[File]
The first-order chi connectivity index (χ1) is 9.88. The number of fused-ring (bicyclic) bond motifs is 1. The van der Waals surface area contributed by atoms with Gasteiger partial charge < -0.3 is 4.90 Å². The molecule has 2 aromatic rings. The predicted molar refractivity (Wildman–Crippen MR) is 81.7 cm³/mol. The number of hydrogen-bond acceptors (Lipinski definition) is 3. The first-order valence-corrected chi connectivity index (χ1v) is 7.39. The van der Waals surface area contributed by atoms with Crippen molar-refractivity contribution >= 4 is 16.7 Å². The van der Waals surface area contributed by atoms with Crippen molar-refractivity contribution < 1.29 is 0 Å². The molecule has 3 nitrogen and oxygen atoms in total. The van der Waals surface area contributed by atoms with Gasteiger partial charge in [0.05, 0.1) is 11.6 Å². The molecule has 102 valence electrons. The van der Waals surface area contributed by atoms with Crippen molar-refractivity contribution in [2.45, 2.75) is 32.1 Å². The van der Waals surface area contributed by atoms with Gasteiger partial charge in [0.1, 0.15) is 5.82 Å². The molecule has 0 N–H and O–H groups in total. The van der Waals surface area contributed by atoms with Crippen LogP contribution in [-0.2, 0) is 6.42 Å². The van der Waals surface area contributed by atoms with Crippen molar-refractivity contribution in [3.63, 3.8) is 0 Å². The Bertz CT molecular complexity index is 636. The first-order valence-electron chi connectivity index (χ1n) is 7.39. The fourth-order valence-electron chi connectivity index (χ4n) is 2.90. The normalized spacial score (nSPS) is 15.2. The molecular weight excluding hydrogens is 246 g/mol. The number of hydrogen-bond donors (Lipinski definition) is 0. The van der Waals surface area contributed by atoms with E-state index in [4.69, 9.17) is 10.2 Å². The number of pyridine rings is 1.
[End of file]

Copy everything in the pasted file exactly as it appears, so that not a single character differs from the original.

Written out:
The first-order chi connectivity index (χ1) is 9.88. The number of fused-ring (bicyclic) bond motifs is 1. The van der Waals surface area contributed by atoms with Gasteiger partial charge < -0.3 is 4.90 Å². The molecule has 2 aromatic rings. The predicted molar refractivity (Wildman–Crippen MR) is 81.7 cm³/mol. The number of hydrogen-bond acceptors (Lipinski definition) is 3. The first-order valence-corrected chi connectivity index (χ1v) is 7.39. The van der Waals surface area contributed by atoms with Crippen molar-refractivity contribution >= 4 is 16.7 Å². The van der Waals surface area contributed by atoms with Crippen molar-refractivity contribution < 1.29 is 0 Å². The molecule has 3 nitrogen and oxygen atoms in total. The van der Waals surface area contributed by atoms with Gasteiger partial charge in [0.05, 0.1) is 11.6 Å². The molecule has 102 valence electrons. The van der Waals surface area contributed by atoms with Crippen molar-refractivity contribution in [2.45, 2.75) is 32.1 Å². The van der Waals surface area contributed by atoms with Gasteiger partial charge in [0.1, 0.15) is 5.82 Å². The molecule has 0 N–H and O–H groups in total. The van der Waals surface area contributed by atoms with Crippen LogP contribution in [-0.2, 0) is 6.42 Å². The van der Waals surface area contributed by atoms with Crippen molar-refractivity contribution in [3.63, 3.8) is 0 Å². The Bertz CT molecular complexity index is 636. The first-order valence-electron chi connectivity index (χ1n) is 7.39. The fourth-order valence-electron chi connectivity index (χ4n) is 2.90. The normalized spacial score (nSPS) is 15.2. The molecular weight excluding hydrogens is 246 g/mol. The number of hydrogen-bond donors (Lipinski definition) is 0. The van der Waals surface area contributed by atoms with E-state index in [4.69, 9.17) is 10.2 Å². The number of pyridine rings is 1.